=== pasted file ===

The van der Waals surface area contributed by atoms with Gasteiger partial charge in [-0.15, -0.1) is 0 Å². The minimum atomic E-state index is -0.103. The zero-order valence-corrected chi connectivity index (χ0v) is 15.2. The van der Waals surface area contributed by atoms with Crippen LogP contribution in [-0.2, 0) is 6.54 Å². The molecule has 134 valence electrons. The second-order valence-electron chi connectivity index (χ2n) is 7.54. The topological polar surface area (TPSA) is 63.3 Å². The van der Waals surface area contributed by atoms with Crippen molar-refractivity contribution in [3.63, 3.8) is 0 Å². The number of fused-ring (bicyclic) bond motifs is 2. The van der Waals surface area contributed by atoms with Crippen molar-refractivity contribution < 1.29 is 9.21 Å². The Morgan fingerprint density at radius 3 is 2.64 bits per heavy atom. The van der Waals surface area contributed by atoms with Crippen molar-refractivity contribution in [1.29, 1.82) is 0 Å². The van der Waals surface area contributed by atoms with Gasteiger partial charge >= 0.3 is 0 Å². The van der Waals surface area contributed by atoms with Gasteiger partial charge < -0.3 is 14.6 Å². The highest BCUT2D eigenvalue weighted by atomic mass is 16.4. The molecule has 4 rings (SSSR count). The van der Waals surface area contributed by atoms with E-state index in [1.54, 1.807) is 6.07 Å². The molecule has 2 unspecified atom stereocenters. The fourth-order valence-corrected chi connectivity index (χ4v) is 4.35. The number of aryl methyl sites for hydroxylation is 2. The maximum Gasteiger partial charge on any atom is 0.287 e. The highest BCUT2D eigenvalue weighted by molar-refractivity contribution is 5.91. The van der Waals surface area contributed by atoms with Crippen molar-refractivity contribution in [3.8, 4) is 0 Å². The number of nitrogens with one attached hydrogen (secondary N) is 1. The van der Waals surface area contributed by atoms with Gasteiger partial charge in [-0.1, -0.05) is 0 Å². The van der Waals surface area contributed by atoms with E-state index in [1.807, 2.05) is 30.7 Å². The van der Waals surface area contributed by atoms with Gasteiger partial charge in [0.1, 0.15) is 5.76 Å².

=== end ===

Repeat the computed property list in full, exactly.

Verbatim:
The van der Waals surface area contributed by atoms with Gasteiger partial charge in [-0.15, -0.1) is 0 Å². The minimum atomic E-state index is -0.103. The zero-order valence-corrected chi connectivity index (χ0v) is 15.2. The van der Waals surface area contributed by atoms with Crippen LogP contribution in [-0.2, 0) is 6.54 Å². The molecule has 134 valence electrons. The second-order valence-electron chi connectivity index (χ2n) is 7.54. The topological polar surface area (TPSA) is 63.3 Å². The van der Waals surface area contributed by atoms with Crippen molar-refractivity contribution in [3.63, 3.8) is 0 Å². The number of fused-ring (bicyclic) bond motifs is 2. The van der Waals surface area contributed by atoms with Crippen molar-refractivity contribution < 1.29 is 9.21 Å². The Morgan fingerprint density at radius 3 is 2.64 bits per heavy atom. The van der Waals surface area contributed by atoms with Crippen molar-refractivity contribution in [1.29, 1.82) is 0 Å². The van der Waals surface area contributed by atoms with Gasteiger partial charge >= 0.3 is 0 Å². The van der Waals surface area contributed by atoms with Gasteiger partial charge < -0.3 is 14.6 Å². The highest BCUT2D eigenvalue weighted by atomic mass is 16.4. The molecule has 4 rings (SSSR count). The van der Waals surface area contributed by atoms with E-state index in [1.54, 1.807) is 6.07 Å². The molecule has 2 unspecified atom stereocenters. The fourth-order valence-corrected chi connectivity index (χ4v) is 4.35. The number of aryl methyl sites for hydroxylation is 2. The maximum Gasteiger partial charge on any atom is 0.287 e. The highest BCUT2D eigenvalue weighted by molar-refractivity contribution is 5.91. The van der Waals surface area contributed by atoms with Crippen molar-refractivity contribution in [3.8, 4) is 0 Å². The number of nitrogens with one attached hydrogen (secondary N) is 1. The van der Waals surface area contributed by atoms with Gasteiger partial charge in [-0.1, -0.05) is 0 Å². The van der Waals surface area contributed by atoms with E-state index in [1.807, 2.05) is 30.7 Å². The van der Waals surface area contributed by atoms with Gasteiger partial charge in [0.1, 0.15) is 5.76 Å².